The UK is working with the World Health Organisation (WHO) to launch a ‘global pandemic radar’ to identify emerging COVID-19 variants and track new diseases around the world.
Prime minister Boris Johnson announced the plans on Friday (21 May), ahead of the Global Health Summit hosted by Italy and the European Union (EU).
The radar is expected to be fully up and running with a network of surveillance hubs before the end of 2021, with the aim of significantly improving global health security going into next year.
WHO will lead an implementation group, supported by global health charity the Wellcome Trust, to launch the new international partnership to identify, track and share data on new coronavirus variants and monitor vaccine resistance in populations.
WHY IT MATTERS
The pathogen surveillance network is intended to save lives and protect health systems by spotting diseases before they cause future pandemics and enabling the rapid development of vaccines, treatments and tests.
THE LARGER CONTEXT
Johnson first called for a global network of disease surveillance centres as part of ‘Five point plan’ at the UN Security Council last September.
The UK commissioned a report from the Wellcome Trust, which was published on Friday, and has been working with WHO, other governments’ centres of disease control, NGOs and research organisations to take it forward as part of the G7 presidency.
Meanwhile, WHO recently opened a new global hub for pandemic and epidemic intelligence based in Berlin.
ON THE RECORD
Dr Tedros Adhanom Ghebreyesus, director-general of WHO, said: “The COVID-19 pandemic underscores the vital need for a robust, modern system to keep the world ahead of emerging diseases through active monitoring at the community level, swift and accurate sequencing of new pathogens, and data-sharing across the globe.”
Wellcome Trust director, Dr Jeremy Farrar, said: “This pandemic has provided a stark wake-up call to the threat posed by a fast-moving infectious disease. We are long overdue the essential reinforcement of our local, national and international disease surveillance networks.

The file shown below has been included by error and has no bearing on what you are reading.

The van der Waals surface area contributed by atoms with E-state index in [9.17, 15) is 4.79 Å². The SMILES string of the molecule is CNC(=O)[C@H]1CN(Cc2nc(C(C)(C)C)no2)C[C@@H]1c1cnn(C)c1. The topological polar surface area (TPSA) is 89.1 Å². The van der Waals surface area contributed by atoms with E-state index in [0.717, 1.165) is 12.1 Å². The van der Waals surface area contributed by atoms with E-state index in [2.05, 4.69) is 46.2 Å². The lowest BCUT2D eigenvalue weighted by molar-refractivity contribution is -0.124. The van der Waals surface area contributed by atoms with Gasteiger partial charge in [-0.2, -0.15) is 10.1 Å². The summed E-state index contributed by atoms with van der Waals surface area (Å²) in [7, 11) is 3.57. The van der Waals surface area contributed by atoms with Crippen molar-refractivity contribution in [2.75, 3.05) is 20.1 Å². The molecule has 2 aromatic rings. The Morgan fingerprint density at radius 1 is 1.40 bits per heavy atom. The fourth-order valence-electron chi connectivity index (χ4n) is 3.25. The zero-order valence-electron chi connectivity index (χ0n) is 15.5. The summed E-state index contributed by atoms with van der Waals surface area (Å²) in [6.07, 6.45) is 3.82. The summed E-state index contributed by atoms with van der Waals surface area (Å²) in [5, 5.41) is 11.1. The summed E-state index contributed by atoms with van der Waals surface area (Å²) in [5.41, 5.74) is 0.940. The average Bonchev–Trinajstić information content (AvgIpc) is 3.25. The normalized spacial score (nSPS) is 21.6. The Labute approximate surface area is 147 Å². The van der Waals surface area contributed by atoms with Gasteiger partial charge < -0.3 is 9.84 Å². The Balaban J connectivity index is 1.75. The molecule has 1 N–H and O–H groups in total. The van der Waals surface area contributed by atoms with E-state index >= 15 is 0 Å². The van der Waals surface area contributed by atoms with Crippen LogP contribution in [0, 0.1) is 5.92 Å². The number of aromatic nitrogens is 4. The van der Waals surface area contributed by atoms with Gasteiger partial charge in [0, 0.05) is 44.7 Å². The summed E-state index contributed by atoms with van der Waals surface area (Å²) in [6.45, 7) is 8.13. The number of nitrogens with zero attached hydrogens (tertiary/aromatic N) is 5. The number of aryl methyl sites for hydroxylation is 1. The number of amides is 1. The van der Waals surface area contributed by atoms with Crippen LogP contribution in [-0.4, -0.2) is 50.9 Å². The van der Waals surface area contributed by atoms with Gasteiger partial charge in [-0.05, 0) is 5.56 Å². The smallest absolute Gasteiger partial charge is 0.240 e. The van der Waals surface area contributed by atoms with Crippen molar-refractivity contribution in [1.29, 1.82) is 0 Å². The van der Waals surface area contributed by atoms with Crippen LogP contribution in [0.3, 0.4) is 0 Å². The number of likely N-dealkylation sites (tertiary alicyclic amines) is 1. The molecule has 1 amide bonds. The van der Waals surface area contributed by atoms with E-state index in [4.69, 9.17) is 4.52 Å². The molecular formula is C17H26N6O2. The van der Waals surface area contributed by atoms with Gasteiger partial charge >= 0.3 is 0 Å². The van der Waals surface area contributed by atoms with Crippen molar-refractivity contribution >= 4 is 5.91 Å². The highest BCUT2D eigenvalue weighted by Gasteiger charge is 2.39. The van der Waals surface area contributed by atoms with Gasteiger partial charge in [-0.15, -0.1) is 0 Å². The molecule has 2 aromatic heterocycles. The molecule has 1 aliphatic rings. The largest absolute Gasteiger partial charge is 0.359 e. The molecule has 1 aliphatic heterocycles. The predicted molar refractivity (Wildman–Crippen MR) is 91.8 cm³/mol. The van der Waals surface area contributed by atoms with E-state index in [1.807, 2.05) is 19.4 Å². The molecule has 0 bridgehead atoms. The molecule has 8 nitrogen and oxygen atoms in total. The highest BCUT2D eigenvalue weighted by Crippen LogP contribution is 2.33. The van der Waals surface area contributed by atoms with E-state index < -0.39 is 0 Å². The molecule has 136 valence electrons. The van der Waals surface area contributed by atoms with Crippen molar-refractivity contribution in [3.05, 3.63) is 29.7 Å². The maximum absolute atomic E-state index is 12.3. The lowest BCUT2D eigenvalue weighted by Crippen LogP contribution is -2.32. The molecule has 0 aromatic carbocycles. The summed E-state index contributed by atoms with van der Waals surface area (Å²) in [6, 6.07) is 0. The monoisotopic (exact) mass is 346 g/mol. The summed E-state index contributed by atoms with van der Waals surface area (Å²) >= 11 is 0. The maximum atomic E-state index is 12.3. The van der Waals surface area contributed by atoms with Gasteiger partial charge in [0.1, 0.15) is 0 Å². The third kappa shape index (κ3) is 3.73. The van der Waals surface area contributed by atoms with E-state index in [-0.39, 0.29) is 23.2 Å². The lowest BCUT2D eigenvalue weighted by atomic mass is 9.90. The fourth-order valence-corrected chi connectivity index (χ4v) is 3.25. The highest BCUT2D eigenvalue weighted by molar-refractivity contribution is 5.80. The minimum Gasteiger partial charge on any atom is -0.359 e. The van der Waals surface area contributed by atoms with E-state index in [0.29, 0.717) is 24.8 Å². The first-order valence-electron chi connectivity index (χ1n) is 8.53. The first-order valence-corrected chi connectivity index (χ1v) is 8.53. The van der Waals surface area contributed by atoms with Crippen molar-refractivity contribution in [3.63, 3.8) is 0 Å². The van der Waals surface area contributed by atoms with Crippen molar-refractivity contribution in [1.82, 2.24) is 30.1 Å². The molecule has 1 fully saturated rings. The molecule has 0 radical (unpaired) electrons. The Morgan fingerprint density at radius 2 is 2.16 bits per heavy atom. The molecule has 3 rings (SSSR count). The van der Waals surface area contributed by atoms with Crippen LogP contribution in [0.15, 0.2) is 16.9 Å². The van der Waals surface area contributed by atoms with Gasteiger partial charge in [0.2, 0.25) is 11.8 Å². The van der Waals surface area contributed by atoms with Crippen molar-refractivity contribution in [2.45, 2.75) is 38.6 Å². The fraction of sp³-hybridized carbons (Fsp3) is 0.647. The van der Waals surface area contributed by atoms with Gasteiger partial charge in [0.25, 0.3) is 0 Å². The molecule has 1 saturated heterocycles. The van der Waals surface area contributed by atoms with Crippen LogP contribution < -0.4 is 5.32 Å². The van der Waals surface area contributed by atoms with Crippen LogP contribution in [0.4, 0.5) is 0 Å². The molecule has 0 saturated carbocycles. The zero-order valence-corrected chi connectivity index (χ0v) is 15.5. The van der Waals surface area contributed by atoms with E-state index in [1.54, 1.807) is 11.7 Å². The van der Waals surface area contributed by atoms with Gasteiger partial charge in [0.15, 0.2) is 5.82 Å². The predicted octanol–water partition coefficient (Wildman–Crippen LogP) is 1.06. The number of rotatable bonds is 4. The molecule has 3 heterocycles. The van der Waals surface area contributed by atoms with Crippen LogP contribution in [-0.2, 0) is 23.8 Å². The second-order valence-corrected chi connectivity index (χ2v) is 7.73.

“We failed to address these gaps following other epidemics and we must act now before countries move on from this pandemic. This commitment from the UK, as president of the G7, will be hugely important in achieving these aims. There is no time to spare in making this aspiration a reality.”
Boris Johnson said: “Tackling COVID-19 globally and ensuring we are better prepared for future health threats is an absolute priority for the UK’s G7 presidency.
“The world must never be caught unawares again by a virus spreading among us unchecked. We need to build a system of disease surveillance fit for the 21st century, with real-time data sharing and rapid genomic sequencing and response.
“A global pandemic radar will ensure that we are vigilant to new variants and emerging pathogens, and can rapidly develop the vaccines and treatments needed to stop them in their tracks.”
Find out more about the European digital health strategy at the ‘From Pandemic to Infodemic, the Role of Effective Digital Public Health’ session at the HIMSS21 & Health 2.0 European Health Conference on 8 June, 2021.
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